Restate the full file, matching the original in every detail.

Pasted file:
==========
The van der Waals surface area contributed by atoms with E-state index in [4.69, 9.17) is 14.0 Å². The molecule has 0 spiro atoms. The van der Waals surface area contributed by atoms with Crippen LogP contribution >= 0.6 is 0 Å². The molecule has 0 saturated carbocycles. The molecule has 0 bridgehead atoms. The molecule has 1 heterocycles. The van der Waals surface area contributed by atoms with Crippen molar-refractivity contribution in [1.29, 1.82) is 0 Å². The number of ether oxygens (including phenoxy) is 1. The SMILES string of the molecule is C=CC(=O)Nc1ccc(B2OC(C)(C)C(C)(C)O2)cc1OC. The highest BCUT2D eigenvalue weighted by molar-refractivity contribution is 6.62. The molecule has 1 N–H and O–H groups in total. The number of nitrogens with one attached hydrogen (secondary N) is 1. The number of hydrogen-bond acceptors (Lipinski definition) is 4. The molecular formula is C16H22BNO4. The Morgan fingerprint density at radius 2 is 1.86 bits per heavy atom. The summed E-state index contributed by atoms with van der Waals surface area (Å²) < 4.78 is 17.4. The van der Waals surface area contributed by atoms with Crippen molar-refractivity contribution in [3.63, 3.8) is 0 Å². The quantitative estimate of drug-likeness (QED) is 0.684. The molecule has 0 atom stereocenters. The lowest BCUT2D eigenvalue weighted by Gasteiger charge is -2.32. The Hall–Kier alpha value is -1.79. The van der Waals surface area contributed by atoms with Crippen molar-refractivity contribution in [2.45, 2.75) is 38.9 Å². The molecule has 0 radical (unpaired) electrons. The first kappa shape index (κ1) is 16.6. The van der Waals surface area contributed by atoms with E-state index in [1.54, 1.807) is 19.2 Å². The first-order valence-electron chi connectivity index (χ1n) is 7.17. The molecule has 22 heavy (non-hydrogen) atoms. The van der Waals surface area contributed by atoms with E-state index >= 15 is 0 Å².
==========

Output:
The van der Waals surface area contributed by atoms with E-state index in [4.69, 9.17) is 14.0 Å². The molecule has 0 spiro atoms. The van der Waals surface area contributed by atoms with Crippen LogP contribution >= 0.6 is 0 Å². The molecule has 0 saturated carbocycles. The molecule has 0 bridgehead atoms. The molecule has 1 heterocycles. The van der Waals surface area contributed by atoms with Crippen molar-refractivity contribution in [1.29, 1.82) is 0 Å². The number of ether oxygens (including phenoxy) is 1. The SMILES string of the molecule is C=CC(=O)Nc1ccc(B2OC(C)(C)C(C)(C)O2)cc1OC. The highest BCUT2D eigenvalue weighted by molar-refractivity contribution is 6.62. The molecule has 1 N–H and O–H groups in total. The number of nitrogens with one attached hydrogen (secondary N) is 1. The number of hydrogen-bond acceptors (Lipinski definition) is 4. The molecular formula is C16H22BNO4. The Morgan fingerprint density at radius 2 is 1.86 bits per heavy atom. The summed E-state index contributed by atoms with van der Waals surface area (Å²) < 4.78 is 17.4. The van der Waals surface area contributed by atoms with Crippen molar-refractivity contribution in [3.63, 3.8) is 0 Å². The quantitative estimate of drug-likeness (QED) is 0.684. The molecule has 0 atom stereocenters. The lowest BCUT2D eigenvalue weighted by Gasteiger charge is -2.32. The Hall–Kier alpha value is -1.79. The van der Waals surface area contributed by atoms with Crippen molar-refractivity contribution in [2.45, 2.75) is 38.9 Å². The molecule has 0 radical (unpaired) electrons. The first kappa shape index (κ1) is 16.6. The van der Waals surface area contributed by atoms with E-state index in [1.54, 1.807) is 19.2 Å². The first-order valence-electron chi connectivity index (χ1n) is 7.17. The molecule has 22 heavy (non-hydrogen) atoms. The van der Waals surface area contributed by atoms with E-state index >= 15 is 0 Å².